Everything in South America goes one of two ways – things are either too easy or exceptionally difficult. After the series of buses, collectivos, and rancheros that it took to cross into Peru at the La Balsa border crossing, we expected Cusco to La Paz at Yunguyo would be similarly complicated.
Well? It turned out the bus rides across the border were easy enough, but of course, there’s always a hitch. Nothing the print lab next to the Bolivian visa office can’t fix!
Are you planning to travel Cusco to La Paz by bus via the Yunguyo border crossing? It’s not too bad, actually. And Bolivia is full of fun and interesting things worth crossing the border for. Here’s route information, price details, Bolivian visa information for Americans, and what you can expect at this very South American border.
The Route: Cusco > Puno > Yunguyo > Copacabana > La Paz
Travel Time: 11 hours – 15 hours
Cusco to Puno (10:00pm-5:00am) | Bus | 7 hours | $12-20 per person
You can catch the bus from Cusco to Puno at Terminal Terreste in Cusco. There are at least 5 companies that run the route, but Tour Peru came recommended and also has the cheapest fares. The most common departure time is 10pm – you’ll get into Puno early enough to catch the bus to Copacabana and make good time at the border.
As far as we know, there are no true direct routes to Copacabana and anyone who says otherwise is just making shit up. The overnight bus with Tour Peru was comfy enough if you can forgive the lack of air conditioning and the erratic use of blue overhead lights. If you’re willing to spend a bit more, Peru Hop offers a more expensive tourist bus – we assume the money goes straight towards air conditioning and a more awesome onboard DVD library.
Puno to Copacabana (7:00am-11:30am) | Bus | 3-4.5 hours | $10 per person
When you get to Puno at 5am, you can either split to Lake Titicaca for the day or wait at the station for your next bus.Puno is the Peruvian access point to Lake Titicaca, and likely the side you imagine when you think about the lake. Home to Uros – the floating island – and other community-based tourism, you’ll need to get off here if you’re looking to experience the indigenous culture of Lake Titicaca. Buses depart from Puno to Copacabana until 2pm, so if you just want to make a morning of it, flag down one of the many guys hawking half-day tours.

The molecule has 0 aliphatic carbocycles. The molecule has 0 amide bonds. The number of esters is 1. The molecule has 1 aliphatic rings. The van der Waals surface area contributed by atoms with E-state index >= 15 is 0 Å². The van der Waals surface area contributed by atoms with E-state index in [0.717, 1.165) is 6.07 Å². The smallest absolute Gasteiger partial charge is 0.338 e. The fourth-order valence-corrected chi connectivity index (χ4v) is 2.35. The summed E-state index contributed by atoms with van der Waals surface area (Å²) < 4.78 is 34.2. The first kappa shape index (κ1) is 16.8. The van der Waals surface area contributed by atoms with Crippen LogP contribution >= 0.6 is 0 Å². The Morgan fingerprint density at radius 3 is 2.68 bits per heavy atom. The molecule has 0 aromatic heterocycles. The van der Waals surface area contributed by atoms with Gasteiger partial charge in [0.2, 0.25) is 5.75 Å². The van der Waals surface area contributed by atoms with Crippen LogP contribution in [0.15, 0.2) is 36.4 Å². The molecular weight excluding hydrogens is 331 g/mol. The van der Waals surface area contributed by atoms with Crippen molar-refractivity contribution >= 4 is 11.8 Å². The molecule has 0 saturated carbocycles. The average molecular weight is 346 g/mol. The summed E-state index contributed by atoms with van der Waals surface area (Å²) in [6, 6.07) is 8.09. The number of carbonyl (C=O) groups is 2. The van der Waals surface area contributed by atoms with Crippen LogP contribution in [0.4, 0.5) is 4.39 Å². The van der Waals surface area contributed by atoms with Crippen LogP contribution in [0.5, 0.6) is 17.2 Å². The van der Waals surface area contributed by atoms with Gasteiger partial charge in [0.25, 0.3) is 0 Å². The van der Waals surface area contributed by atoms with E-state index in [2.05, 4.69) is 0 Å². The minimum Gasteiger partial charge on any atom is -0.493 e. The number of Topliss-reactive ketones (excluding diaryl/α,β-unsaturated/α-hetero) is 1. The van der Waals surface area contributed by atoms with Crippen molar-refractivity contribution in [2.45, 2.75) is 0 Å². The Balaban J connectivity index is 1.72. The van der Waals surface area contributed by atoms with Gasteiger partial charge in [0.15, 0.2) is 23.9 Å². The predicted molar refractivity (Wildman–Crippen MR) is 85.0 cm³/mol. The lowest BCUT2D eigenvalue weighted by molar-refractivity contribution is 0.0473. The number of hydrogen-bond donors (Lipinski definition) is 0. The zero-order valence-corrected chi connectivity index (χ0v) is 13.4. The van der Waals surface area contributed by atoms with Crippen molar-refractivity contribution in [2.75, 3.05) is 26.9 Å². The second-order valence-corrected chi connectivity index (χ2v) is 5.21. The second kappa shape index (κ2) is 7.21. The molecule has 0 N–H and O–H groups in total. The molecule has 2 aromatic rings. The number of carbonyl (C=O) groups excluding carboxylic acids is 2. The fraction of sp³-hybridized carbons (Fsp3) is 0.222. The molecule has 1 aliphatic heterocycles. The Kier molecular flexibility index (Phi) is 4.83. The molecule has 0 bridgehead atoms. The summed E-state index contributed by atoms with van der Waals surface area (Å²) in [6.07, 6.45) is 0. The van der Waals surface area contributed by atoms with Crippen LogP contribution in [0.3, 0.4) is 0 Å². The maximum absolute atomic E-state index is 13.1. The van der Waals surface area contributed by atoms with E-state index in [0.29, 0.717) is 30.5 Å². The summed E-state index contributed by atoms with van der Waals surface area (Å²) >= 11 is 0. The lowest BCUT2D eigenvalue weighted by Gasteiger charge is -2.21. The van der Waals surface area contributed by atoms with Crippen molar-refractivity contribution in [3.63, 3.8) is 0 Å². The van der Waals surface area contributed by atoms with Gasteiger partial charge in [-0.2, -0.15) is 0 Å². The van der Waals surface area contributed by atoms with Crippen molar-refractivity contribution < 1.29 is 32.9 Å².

If you’re venturing straight to Copacabana (we did), the earliest buses leave around 6am. If you go this route, you’ll get to experience the grandeur of Lake Titicaca from the Bolivian side with a bit less of the iconography.
Yunguyo Border | Walking | 30 Minutes | Free
Things get really South American when you get to the border. You’ll disembark the bus on the Peruvian side to present your exit card and passport. Then, you’ll walk across a very action-packed border to the Bolivian side (Kasuni).
Once you cross the bridge, the Bolivian immigration office will be on your left. Most of the world just needs a valid passport to get a 10 year visa, but if you’re from the US, things get a little more sticky.
Bolivian Visa on Arrival for US Citizens: Americans traveling in Bolivia will need to complete an extra step for entry. The Bolivia visa requirements are a passport, passport scan, passport photo, proof of hotel, proof of exit, and $160 in crisp, unmarked USD. We foolishly didn’t have much beyond our passports, so we popped into the print shop next to the office to photocopy and print the “itinerary” we wrote up in Microsoft Word. I think we got a bit lucky with a pleasant agent, so to be safe, be sure you have a printed copy of your hotel booking and some semblance of an exit plan from Bolivia.
After you get your visa, you’ll re-board the same bus for the 45-minute ride to Copacabana.
We recommend spending a few days in either Puno or Copacabana to enjoy some time on Lake Titicaca before venturing into La Paz.
Copacabana to La Paz | Bus | 4 Hours | $6.60 + $.50 ferry
It seems like just about everyone in Copacabana is willing to sell you on a bus ticket or Isla del Sol excursion. We went with Diana Tours as they drop you off right in downtown La Paz rather than at a station further outside. What could be a pretty standard bus trip is made quite unusual about 1 hour into the drive. While the bus is loaded up on a barely afloat ferry, you’ll hop on a speedboat (Bs 2) to cross to the other side of the lake. Here, you’ll wait about 20 minutes for your bus and luggage to show up.
After this crossing, La Paz is just 3 hours away. The Diana Tours bus will drop you right downtown near many of the major hostels, and your journey from Cusco to La Paz will be complete.